You know what they say about March: In like a lion, out like a lamb. After the harsh winter (I'm lookin' at you, polar vortex) that much of the U.S. has endured this season, it's safe to assume that most people are looking forward to spring. A glimmer of hope for warmer weather starts this weekend, as most states will turn their clocks ahead one hour on March 9 in observance of 2014's daylight saving time.
Not everyone is too happy to spring forward on Sunday at 2 a.m., however. Opponents of daylight saving time says it is an outdated, unnecessary process that makes us sluggish and may even add to our air-conditioning bills. But proponents argue that an extra hour of sunlight is good for the economy and encourages people to be more active. (That, of course, will briefly cease when people start binge-watching Orange is the New Black's second season on June 9. Just an FYI.)
There's a lot more to daylight saving time than you may think. Let's explore some of the most popular debates surrounding the time change.
Daylight Saving Time Might Not Actually Save Energy
Thanks a lot, Ben Franklin. One of the earliest ideas for daylight saving time can be traced back to the U.S.'s constantly tinkering Founding Father. When Franklin was living in Paris as U.S. Ambassador to France, he realized that he was waking up way after sunrise and that a ton of candle wax could be saved if people simply woke up and went to sleep with the sun. He jokingly wrote a letter saying that church bells and cannons should be fired to wake people up. (I would curse you so much if you ever did that to me, Franklin.) His ideas were thankfully never put into practice, but they arguably set the precedent for the modern-day argument for daylight saving time, which began to be implemented in Europe in 1916.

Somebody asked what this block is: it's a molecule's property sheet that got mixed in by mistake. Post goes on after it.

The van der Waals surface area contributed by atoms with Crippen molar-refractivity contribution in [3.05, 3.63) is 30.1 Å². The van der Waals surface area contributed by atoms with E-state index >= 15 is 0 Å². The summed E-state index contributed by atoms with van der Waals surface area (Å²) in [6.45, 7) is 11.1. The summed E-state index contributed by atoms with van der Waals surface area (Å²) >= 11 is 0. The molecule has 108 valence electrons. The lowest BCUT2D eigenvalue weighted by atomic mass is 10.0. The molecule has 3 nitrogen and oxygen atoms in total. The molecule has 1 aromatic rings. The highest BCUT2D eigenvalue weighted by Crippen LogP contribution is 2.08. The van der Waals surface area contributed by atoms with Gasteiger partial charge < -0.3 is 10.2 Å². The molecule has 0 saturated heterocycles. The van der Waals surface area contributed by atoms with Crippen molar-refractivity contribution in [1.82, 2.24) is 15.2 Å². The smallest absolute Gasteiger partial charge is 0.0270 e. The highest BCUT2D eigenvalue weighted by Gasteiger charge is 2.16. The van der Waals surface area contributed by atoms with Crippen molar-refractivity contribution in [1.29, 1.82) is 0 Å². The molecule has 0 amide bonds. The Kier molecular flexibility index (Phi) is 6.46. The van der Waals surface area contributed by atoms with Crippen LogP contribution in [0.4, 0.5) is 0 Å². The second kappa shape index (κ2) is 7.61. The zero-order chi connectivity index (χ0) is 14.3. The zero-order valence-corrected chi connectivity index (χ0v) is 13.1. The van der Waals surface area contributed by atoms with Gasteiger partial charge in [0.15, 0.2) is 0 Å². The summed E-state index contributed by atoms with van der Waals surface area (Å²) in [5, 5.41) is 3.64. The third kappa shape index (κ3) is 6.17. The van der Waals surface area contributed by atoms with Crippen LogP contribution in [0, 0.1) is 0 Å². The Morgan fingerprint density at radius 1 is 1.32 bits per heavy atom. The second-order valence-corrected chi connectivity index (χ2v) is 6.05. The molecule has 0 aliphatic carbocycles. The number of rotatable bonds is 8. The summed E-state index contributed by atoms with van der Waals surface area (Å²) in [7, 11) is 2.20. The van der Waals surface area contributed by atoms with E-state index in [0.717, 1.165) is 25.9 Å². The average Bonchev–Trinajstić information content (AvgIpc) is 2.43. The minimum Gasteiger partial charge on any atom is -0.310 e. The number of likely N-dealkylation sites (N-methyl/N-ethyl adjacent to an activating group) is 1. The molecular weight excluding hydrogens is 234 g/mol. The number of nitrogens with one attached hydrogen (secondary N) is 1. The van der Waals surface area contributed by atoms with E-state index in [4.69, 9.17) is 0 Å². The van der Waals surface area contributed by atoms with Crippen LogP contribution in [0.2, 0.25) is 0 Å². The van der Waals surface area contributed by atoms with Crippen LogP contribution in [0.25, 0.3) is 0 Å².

Daylight saving time was extended for a longer time during World War II and the 1973-74 Arab oil embargo, to conserve energy. But there's evidence that modern-day energy practices are actually worse when daylight saving time kicks in. Even though Northern states and temperate ones like California might benefit from an extra hour of outdoor time, it forces people in Southern states to crank up the air conditioning in their homes during sweltering days. And a study in Australia shows that energy used during dark mornings offsets any potential savings during the lighter evenings.
It Probably Messes Up Your Circadian Rhythm
Feel a little off the week clocks change? Spring's daylight saving time is simply messing with your brain. Since your body clock is used to reseting after a full 24 hours, the 23-hour Sunday will probably make you feel a bit sleepier — and grumpier — on Monday. Some tips to avoid the Monday morning blues? Get plenty of sunlight in the early hours, go to bed early on Sunday, and take a tiny dose of melatonin (after consulting a pharmacist).
But others suggest that since Western nations are so used to "social jet lag" — constant tiredness, presumably due to electricity adoption and our constant dependance on tiny yet bright smartphone screens — our natural circadian rhythms are too far gone to save anyway.